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tv   Click  BBC News  January 22, 2017 4:30am-5:01am GMT

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donald trump has been visiting the headquarters of the cia on his first full day as us president. the president has distanced himself from his repeated criticisms of us intelligence services, claiming the feud was a media fabrication. more than a million people joined protests against president trump in cities across the united states. originally planned as a march on washington to demonstrate against mr trump's statements on women, the rallies have drawn huge crowds in many cities around the world. the former leader of the gambia, yahya jammeh, has flown out of the country, paving the way for his successor to return from exile. mrjammeh's decision to leave ends a standoff which began when he refused to accept defeat in the presidential election. let's have a quick look at some of the front pages. the sunday express leads with news of theresa may's upcoming meeting with president trump. now on bbc news, it's time for click. this week, the best view in the world, super—smart singapore, and a race to save shanghai. 5:1i5am on sunday 19th october 2014,
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19 miles above new mexico, and the type of sunrise that not many people have ever seen. it's the view from a test flight which is preparing to take tourists into the stratosphere by balloon. while all the attention has been focused on space tourism using rockets and space planes, we've got exclusive access to one company in the arizona desert that's been quietly building its own spaceport.
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welcome to world view. it's really the way to do space tourism, because you want to go and spend time and look at the view and have a gentle ride up and a gentle ride back. i mean, look, the rocket rides are going to be great, i'm sure, but for me, i want to sit there with my glass of champagne and my best friend and look. tickets are currently selling for $75,000 each for a two—hour ascent in a pressurised capsule to an altitude of 100,000 feet. today, one of world view‘s co—founders and his team are showing me a small piece of the balloon‘s material, a secret blend of polyethylene and other materials. i can't help but notice you have, i think, the world's biggest table. tell me you use this for christmas dinners. absolutely, you should see the parties we have on this table! so how long is the table? it's about a tenth of a mile. 0k! and, seriously, are you going to make a balloon that covers this entire table?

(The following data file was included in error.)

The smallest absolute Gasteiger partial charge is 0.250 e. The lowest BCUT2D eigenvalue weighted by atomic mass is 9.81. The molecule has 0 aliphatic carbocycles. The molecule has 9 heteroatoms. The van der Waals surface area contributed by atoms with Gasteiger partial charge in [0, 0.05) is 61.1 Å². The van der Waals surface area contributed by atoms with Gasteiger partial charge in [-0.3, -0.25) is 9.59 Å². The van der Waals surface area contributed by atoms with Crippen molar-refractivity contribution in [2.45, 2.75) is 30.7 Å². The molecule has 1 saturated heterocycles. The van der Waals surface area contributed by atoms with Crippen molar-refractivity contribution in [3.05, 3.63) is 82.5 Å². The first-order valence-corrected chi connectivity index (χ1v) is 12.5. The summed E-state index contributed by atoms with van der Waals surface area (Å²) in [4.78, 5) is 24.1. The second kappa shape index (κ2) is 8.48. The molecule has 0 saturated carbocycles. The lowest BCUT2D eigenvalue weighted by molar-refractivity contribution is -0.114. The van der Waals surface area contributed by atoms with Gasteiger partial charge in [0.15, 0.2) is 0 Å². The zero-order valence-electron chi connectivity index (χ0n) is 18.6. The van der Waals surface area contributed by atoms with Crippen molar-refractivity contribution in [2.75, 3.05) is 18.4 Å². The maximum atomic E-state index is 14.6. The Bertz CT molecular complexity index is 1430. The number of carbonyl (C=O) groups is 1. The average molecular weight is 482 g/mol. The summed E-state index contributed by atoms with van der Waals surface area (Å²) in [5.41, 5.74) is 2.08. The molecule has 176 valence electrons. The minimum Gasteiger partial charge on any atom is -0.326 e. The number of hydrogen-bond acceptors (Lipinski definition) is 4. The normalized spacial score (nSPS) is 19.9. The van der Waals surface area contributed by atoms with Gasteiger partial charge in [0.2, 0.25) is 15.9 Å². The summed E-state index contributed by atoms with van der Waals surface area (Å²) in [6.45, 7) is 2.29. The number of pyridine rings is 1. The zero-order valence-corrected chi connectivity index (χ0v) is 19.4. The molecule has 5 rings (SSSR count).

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so full—scale balloons for heavy—lift flights, so like a voyager flight, use the entire table. if you want to take a payload that is 10,000 pounds to 105,000 feet, it takes a balloon the size of this entire table, so you could take a football field and spin it inside the balloon when it's fully inflated. whoa! contrary to what i thought, as the helium expands, it doesn't cause the material to stretch. instead, the gas just occupies more of the initially empty balloon. can you navigate when you are up there? can you actually decide on a course? or are you subject to whichever way the wind blows? so it turns out that in the stratosphere you very often get counter—flowing winds, the stratosphere and the troposphere going different directions, and in that interface the wind swirls. so by guiding my altitude up and down, i can sort of sail the stratosphere, much like a ship uses the currents and winds to sail the oceans. i think that is really the innovation that we're pushing, is figuring out how to do that
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navigation, when you can find the right winds and how you take advantage of different kinds of swirling in the winds. that is a large part of the innovation, along with just the ability to control your altitude and use solar energy to go up and go back down. and then there's the question of how you get back down again, which is apparently like this. they go into what's pretty close to freefall for something like ten seconds, so it feels very light, like going over the top of a roller—coaster, just feeling light, and then we come back to about 16, 12 or 15 seconds later, so we're just gaining some speed, and then it feels like a normal flight in an aircraft. but you have to be finished your champagne by then. one of our requirements was that you don't spill your champagne, literally, when that happens, and so i think we are going
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to have a little cup on the champagne. first world problem! "could you now put a little lid over the top of your champagne as we drop you back from space?" the person who will make sure you don't spill your booze, or any other fluid for that matter, is the pilot. it's a unique job, and that's why an ex—nasa test pilot and astronaut will be the one pulling the strings, as it were. what are your controls? when you are on a parafoil or something like that, you have this left—right thing going on, is that what you've got, two strings? you can think of it that way, but in reality the spacecraft is about 10,000 pounds. we've got a parachute that's the size of a basketball court, so we couldn't physically, you know, have enough force to pull on it. so we are actually controlling and probably with a joystick, we're still designing exactly what it's going to look like, but that joystick or that whatever controller is controlling motors that are pulling on lines on the parachute, just
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like you would if you were skydiving, butjust on a much, much bigger scale. what will this look like when it's kitted out for passengers? when it's kitted out for passengers, it will have these tremendous windows, at least four of them, four big ones and then some smaller ones. there will be seats for everybody, there will be a bar, who wants a spacecraft without a bar? and it will have a bathroom, it's a five—hour flight, at least, so you need a bathroom on board too. and you say this is the first spacecraft you've flown with a bar, so you've flown other spacecraft, then? i have. tell me about this. so i've flown on both the us space shuttle and i flew on the russian soyuz spacecraft. how do you think this will compare to that? it'll be a different experience, i can tell you that, you know, when we came back with the soyuz, for instance, we hurtle through the atmosphere on fire at five miles per second. it's a very violent, very dynamic, lots of g forces, you're getting thrown all over the place in the cockpit, you feel the heat, you're labouring to breathe.